Management of Intractable Abdominal Pain Secondary to Acute Gallstone Pancreatitis, Including the Use of Ketamine
A 55-year-old male presented to the ED with worsening constant epigastric pain radiating to his back with nausea/vomiting. He was hypertensive, tachycardic, and diaphoretic with upper abdominal distention and tenderness. Labs showed elevated lipase, ALT/AST, and total bilirubin. Imaging demonstrated acute pancreatitis and cholelithiasis. 3 total doses of Dilaudid as well as fentanyl failed to control his severe pain. Toradol was held due to AKI. Ketamine was administered with slight reduction in pain. He was started on PCA in SICU. This case discusses management strategies of intractable pain secondary to acute gallstone pancreatitis, including the use of ketamine.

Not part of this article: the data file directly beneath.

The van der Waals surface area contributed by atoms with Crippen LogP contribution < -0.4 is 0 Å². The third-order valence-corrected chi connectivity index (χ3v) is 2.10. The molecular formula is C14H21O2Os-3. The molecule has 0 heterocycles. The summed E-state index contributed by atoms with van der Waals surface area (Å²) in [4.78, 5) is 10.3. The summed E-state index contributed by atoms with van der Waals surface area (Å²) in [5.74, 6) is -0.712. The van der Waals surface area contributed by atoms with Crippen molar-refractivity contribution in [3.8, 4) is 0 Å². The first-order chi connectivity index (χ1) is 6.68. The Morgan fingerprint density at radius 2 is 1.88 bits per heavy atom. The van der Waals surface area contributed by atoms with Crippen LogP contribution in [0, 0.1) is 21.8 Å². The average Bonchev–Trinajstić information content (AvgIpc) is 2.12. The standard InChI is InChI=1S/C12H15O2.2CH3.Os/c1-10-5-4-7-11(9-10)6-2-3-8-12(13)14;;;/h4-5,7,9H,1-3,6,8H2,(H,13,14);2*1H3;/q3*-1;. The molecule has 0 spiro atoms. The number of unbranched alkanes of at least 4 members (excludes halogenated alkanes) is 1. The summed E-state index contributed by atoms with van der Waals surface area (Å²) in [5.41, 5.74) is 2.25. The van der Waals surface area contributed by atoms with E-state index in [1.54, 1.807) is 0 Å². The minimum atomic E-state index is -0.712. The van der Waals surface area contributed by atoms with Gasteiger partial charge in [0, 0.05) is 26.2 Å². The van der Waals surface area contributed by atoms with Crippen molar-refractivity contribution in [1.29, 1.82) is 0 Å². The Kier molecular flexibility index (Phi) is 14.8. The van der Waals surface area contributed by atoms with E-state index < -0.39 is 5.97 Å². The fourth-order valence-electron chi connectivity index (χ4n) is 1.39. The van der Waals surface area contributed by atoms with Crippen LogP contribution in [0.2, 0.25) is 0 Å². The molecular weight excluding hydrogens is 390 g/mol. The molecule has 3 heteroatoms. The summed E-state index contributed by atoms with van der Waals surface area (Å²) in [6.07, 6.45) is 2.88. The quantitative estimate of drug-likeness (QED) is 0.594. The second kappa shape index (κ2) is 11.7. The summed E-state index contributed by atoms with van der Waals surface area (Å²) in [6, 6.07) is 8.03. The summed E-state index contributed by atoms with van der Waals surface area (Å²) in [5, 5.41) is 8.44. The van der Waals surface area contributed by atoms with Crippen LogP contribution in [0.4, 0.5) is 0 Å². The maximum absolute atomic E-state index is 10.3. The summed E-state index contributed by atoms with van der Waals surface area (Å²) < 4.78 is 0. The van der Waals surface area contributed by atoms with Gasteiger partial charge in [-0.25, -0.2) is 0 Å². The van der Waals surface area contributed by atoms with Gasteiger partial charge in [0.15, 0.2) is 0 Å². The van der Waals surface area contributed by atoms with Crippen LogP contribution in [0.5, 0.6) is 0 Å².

Caskey B, Dakhlallah N, Soto RG. Management of intractable abdominal pain secondary to acute gallstone pancreatitis, including the use of ketamine. Paper presented at: The American Society of Anesthesiology Annual Meeting; 2021 Oct 8-12; San Diego, CA. Available at: https://www.abstractsonline.com/pp8/#!/9323/presentation/5877